Of the many persons who in one way or another helped the authors conduct this study and write this book, several stand out. First and foremost is research assistant Ross Rustici, whose exceptional knowledge of both China and strategic affairs is matched by his inquisitiveness, discipline, and energy as an analyst. The best way to sum up his contribution is to say that this book would not exist without him. When Ross left us to join the U.S. Government, his place was taken by Roxanne Bannon, our indispensable research assistant for the final stage of work. We thank them both profoundly. Institute for National Strategic Studies (INSS) Research Analyst Isaac Kardon also assisted in gathering materials, especially for chapter three.
Throughout this work, we relied on our colleague and counselor Hans Binnendijk, INSS Vice President for Research and Applied Learning, for both strong encouragement and intellectual challenge, drawn from his extraordinary career as a public servant, strategic thinker, and executive.
One of the keys to successful research is to engage merciless reviewers. Ours were James Mulvenon, Elaine Bunn, and Jonathan Pollack. Having worked with them before, we expected and got painstakingly thorough and tough reviews, with James concentrating especially on cyber issues, Elaine on nuclear and strategic issues generally, and Jonathan on China and Sino-American relations. The book is better because of them. We also benefited from feedback received on a December 2010 research trip to China and from comments following presentations for Office of the Secretary of Defense and Joint Staff audiences.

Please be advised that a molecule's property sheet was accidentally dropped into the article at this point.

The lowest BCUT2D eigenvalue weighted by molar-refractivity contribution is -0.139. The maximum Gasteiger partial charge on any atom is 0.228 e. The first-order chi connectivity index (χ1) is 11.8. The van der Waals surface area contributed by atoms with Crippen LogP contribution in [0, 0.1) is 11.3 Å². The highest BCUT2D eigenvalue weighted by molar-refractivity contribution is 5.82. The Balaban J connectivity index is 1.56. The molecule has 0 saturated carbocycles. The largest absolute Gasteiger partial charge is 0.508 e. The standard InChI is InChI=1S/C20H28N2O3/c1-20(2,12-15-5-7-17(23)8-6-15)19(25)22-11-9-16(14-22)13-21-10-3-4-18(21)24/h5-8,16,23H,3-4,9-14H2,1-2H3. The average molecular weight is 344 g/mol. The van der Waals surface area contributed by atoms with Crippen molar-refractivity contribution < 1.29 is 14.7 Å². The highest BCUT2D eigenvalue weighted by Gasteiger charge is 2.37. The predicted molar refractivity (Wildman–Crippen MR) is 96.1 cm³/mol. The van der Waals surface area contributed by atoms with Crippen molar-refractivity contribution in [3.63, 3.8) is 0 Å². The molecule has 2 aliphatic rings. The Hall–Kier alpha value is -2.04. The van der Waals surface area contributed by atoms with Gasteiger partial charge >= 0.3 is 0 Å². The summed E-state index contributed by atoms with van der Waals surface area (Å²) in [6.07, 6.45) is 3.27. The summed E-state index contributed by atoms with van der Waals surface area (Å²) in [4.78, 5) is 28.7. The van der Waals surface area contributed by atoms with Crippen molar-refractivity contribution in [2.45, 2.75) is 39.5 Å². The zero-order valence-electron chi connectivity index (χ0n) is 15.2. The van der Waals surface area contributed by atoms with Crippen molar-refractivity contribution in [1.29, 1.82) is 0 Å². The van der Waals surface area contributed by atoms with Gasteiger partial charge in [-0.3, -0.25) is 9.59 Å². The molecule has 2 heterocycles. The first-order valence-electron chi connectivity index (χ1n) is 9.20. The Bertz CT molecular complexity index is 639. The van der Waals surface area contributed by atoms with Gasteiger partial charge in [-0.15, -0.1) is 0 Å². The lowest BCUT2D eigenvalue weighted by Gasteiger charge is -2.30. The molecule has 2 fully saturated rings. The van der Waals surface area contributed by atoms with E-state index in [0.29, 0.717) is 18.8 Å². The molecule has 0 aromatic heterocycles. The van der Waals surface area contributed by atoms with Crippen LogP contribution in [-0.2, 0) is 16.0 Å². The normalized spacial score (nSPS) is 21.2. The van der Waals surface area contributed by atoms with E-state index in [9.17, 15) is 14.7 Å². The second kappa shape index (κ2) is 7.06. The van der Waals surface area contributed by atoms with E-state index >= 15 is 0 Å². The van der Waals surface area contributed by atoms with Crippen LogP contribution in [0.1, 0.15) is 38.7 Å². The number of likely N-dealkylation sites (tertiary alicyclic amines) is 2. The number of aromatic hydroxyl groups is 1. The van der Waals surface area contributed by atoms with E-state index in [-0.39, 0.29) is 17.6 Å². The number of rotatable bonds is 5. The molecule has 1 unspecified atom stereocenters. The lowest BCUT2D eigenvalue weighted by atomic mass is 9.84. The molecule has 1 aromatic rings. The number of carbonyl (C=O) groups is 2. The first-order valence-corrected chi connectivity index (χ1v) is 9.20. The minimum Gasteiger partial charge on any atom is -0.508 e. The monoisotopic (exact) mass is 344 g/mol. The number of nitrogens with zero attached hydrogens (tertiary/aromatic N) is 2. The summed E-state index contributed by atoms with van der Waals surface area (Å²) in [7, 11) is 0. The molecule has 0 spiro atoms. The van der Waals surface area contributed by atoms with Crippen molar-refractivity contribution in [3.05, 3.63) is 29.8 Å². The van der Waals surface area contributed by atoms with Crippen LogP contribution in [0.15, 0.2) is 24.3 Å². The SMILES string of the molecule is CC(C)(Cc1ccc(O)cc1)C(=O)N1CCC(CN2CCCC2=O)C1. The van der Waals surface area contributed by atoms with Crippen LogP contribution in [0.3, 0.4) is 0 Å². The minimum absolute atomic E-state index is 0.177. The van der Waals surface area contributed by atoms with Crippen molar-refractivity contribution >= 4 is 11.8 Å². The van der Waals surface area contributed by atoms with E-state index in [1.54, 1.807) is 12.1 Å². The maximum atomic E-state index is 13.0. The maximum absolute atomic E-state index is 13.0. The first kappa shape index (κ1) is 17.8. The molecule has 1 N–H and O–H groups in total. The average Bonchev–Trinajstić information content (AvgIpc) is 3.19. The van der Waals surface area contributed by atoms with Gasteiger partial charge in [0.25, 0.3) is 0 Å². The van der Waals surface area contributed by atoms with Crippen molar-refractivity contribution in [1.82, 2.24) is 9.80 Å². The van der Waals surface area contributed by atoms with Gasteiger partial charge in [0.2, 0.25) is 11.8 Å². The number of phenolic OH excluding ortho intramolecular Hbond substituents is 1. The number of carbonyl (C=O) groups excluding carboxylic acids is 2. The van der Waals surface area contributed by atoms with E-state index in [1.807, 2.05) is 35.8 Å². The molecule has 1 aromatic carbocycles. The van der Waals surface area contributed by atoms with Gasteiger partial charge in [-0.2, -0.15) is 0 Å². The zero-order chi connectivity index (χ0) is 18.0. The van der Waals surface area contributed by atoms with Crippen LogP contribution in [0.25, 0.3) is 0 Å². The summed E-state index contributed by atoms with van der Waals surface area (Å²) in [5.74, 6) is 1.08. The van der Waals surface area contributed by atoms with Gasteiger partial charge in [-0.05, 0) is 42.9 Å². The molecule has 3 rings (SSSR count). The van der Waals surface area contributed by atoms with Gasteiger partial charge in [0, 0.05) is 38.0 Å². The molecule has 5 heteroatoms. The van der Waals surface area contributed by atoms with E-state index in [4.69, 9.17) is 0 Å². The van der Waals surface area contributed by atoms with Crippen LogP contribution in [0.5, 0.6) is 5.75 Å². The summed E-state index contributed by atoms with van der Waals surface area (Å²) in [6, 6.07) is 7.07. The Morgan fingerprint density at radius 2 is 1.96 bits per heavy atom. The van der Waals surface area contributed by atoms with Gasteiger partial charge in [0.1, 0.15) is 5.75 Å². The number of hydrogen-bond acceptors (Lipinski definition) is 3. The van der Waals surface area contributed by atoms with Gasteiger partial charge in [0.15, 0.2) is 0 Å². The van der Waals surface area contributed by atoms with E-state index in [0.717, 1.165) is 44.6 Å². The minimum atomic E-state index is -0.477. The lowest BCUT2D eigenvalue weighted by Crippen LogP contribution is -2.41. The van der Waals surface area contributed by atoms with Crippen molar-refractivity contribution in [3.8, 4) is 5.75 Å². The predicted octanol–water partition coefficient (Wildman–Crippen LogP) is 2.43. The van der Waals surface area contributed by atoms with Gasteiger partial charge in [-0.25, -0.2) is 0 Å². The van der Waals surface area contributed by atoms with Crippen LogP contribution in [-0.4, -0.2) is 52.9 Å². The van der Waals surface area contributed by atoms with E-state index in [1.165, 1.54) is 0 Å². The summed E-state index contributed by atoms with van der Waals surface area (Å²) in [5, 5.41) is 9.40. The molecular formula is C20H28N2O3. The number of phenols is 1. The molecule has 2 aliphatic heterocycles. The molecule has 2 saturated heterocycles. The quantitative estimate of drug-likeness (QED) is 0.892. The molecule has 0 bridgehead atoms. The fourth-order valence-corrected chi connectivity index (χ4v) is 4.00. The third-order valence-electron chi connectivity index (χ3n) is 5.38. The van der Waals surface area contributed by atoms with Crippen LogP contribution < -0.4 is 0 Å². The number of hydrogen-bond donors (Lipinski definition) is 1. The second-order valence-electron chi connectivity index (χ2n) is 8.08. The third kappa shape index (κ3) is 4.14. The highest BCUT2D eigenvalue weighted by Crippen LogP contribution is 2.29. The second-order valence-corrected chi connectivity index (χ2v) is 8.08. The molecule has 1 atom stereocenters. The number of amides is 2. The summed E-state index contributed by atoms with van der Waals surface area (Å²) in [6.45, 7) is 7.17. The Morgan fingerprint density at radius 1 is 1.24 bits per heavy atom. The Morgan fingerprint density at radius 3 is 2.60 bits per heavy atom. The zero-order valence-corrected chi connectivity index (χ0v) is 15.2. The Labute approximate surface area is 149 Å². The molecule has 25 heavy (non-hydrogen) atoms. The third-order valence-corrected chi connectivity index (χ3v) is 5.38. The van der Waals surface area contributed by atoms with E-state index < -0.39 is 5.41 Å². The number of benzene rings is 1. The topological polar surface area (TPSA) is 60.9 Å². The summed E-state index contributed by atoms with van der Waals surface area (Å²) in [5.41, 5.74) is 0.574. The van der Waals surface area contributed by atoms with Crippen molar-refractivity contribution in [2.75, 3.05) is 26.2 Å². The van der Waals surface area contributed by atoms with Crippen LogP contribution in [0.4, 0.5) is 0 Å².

We are also especially grateful to Dennis Blair and Terry Pudas for sharing their wisdom on one of the thornier issues we faced: how to reconcile a seemingly unstoppable extension of conventional military conflict into cyberspace with a compelling need to avoid general cyber war. While the book’s ideas in this regard are ours to defend, they were influenced and improved by our exchanges with Blair and Pudas. Equally important was our access to Martin Libicki and his fertile mind. Bruce MacDonald, Michael Swaine, Dean Cheng, and Timothy Thomas were also generous with their time, informed comments, and valuable insights.
National Defense University provided the setting and support that made this work possible. The United States is blessed to have an official institution that makes possible diverse, dispassionate, and innovative research and analysis in the interest of national security, and we hope that this book will be a credit to it.
While these and other individuals and this institution enabled us to produce this book, the views are ours alone, not those of National Defense University, the Department of Defense, or the U.S. Government. We alone stand behind its content.